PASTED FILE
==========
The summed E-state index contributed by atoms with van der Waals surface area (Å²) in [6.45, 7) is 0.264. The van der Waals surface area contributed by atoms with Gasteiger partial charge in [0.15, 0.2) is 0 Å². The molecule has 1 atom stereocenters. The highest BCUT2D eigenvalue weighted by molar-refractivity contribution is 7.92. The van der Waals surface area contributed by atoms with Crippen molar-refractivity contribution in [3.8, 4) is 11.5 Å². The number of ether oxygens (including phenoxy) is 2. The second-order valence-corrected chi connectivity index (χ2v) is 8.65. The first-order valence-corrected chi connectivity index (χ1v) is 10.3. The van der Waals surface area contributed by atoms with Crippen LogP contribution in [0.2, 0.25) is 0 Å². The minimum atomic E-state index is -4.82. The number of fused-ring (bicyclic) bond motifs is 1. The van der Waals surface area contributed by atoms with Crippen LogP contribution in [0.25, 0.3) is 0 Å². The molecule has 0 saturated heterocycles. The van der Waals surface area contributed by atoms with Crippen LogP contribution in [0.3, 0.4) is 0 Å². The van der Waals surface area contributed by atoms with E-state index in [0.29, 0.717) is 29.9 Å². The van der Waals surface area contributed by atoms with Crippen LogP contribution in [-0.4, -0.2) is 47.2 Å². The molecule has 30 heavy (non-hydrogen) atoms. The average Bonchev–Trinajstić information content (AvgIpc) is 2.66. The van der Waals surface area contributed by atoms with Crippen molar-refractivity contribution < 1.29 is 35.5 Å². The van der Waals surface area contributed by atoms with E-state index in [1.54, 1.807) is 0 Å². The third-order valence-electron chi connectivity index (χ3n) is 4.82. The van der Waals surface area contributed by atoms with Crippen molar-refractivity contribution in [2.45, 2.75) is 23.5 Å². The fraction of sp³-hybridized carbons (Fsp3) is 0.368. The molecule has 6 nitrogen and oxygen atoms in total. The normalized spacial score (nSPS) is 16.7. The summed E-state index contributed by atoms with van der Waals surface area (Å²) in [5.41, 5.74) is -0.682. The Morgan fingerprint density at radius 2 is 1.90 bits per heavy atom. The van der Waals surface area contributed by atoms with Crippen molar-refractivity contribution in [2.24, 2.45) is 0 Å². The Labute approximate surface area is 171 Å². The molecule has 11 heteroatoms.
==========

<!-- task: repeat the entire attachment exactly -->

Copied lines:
The summed E-state index contributed by atoms with van der Waals surface area (Å²) in [6.45, 7) is 0.264. The van der Waals surface area contributed by atoms with Gasteiger partial charge in [0.15, 0.2) is 0 Å². The molecule has 1 atom stereocenters. The highest BCUT2D eigenvalue weighted by molar-refractivity contribution is 7.92. The van der Waals surface area contributed by atoms with Crippen molar-refractivity contribution in [3.8, 4) is 11.5 Å². The number of ether oxygens (including phenoxy) is 2. The second-order valence-corrected chi connectivity index (χ2v) is 8.65. The first-order valence-corrected chi connectivity index (χ1v) is 10.3. The van der Waals surface area contributed by atoms with Crippen LogP contribution in [0.2, 0.25) is 0 Å². The minimum atomic E-state index is -4.82. The number of fused-ring (bicyclic) bond motifs is 1. The van der Waals surface area contributed by atoms with Crippen LogP contribution in [0.25, 0.3) is 0 Å². The molecule has 0 saturated heterocycles. The van der Waals surface area contributed by atoms with Crippen LogP contribution in [0.3, 0.4) is 0 Å². The van der Waals surface area contributed by atoms with E-state index in [0.29, 0.717) is 29.9 Å². The van der Waals surface area contributed by atoms with Crippen LogP contribution in [-0.4, -0.2) is 47.2 Å². The molecule has 30 heavy (non-hydrogen) atoms. The average Bonchev–Trinajstić information content (AvgIpc) is 2.66. The van der Waals surface area contributed by atoms with Crippen molar-refractivity contribution < 1.29 is 35.5 Å². The van der Waals surface area contributed by atoms with E-state index in [1.54, 1.807) is 0 Å². The third-order valence-electron chi connectivity index (χ3n) is 4.82. The van der Waals surface area contributed by atoms with Crippen molar-refractivity contribution in [2.45, 2.75) is 23.5 Å². The fraction of sp³-hybridized carbons (Fsp3) is 0.368. The molecule has 6 nitrogen and oxygen atoms in total. The normalized spacial score (nSPS) is 16.7. The summed E-state index contributed by atoms with van der Waals surface area (Å²) in [5.41, 5.74) is -0.682. The Morgan fingerprint density at radius 2 is 1.90 bits per heavy atom. The van der Waals surface area contributed by atoms with Crippen molar-refractivity contribution in [2.24, 2.45) is 0 Å². The Labute approximate surface area is 171 Å². The molecule has 11 heteroatoms.